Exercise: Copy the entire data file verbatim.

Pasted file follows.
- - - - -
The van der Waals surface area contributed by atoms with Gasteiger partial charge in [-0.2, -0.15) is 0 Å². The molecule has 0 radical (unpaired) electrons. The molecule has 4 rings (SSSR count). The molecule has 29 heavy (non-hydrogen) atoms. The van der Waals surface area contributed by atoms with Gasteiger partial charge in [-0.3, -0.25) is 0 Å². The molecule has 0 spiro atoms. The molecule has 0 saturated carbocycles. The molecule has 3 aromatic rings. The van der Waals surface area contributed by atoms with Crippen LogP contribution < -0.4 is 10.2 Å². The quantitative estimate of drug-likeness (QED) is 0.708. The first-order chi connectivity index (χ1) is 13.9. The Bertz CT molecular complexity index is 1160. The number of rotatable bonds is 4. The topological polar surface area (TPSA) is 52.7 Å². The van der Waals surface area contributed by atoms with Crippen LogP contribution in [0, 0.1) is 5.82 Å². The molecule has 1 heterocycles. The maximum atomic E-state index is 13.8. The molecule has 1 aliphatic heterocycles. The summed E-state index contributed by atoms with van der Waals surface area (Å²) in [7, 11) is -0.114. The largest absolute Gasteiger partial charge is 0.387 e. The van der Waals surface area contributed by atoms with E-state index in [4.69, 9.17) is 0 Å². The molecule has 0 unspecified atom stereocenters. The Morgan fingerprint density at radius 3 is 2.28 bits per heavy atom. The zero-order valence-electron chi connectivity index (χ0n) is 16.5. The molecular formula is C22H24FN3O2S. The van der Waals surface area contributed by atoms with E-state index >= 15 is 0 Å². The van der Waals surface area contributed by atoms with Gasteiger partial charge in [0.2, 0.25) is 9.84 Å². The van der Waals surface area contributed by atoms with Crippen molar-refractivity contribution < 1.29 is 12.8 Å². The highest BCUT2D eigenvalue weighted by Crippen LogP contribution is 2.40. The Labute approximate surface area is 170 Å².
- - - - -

The van der Waals surface area contributed by atoms with Gasteiger partial charge in [-0.2, -0.15) is 0 Å². The molecule has 0 radical (unpaired) electrons. The molecule has 4 rings (SSSR count). The molecule has 29 heavy (non-hydrogen) atoms. The van der Waals surface area contributed by atoms with Gasteiger partial charge in [-0.3, -0.25) is 0 Å². The molecule has 0 spiro atoms. The molecule has 0 saturated carbocycles. The molecule has 3 aromatic rings. The van der Waals surface area contributed by atoms with Crippen LogP contribution < -0.4 is 10.2 Å². The quantitative estimate of drug-likeness (QED) is 0.708. The first-order chi connectivity index (χ1) is 13.9. The Bertz CT molecular complexity index is 1160. The number of rotatable bonds is 4. The topological polar surface area (TPSA) is 52.7 Å². The van der Waals surface area contributed by atoms with Crippen LogP contribution in [0, 0.1) is 5.82 Å². The molecule has 1 heterocycles. The maximum atomic E-state index is 13.8. The molecule has 1 aliphatic heterocycles. The summed E-state index contributed by atoms with van der Waals surface area (Å²) in [7, 11) is -0.114. The largest absolute Gasteiger partial charge is 0.387 e. The van der Waals surface area contributed by atoms with E-state index in [4.69, 9.17) is 0 Å². The molecule has 0 unspecified atom stereocenters. The Morgan fingerprint density at radius 3 is 2.28 bits per heavy atom. The zero-order valence-electron chi connectivity index (χ0n) is 16.5. The molecular formula is C22H24FN3O2S. The van der Waals surface area contributed by atoms with E-state index >= 15 is 0 Å². The van der Waals surface area contributed by atoms with Gasteiger partial charge in [0.2, 0.25) is 9.84 Å². The van der Waals surface area contributed by atoms with Crippen molar-refractivity contribution < 1.29 is 12.8 Å². The highest BCUT2D eigenvalue weighted by Crippen LogP contribution is 2.40. The Labute approximate surface area is 170 Å².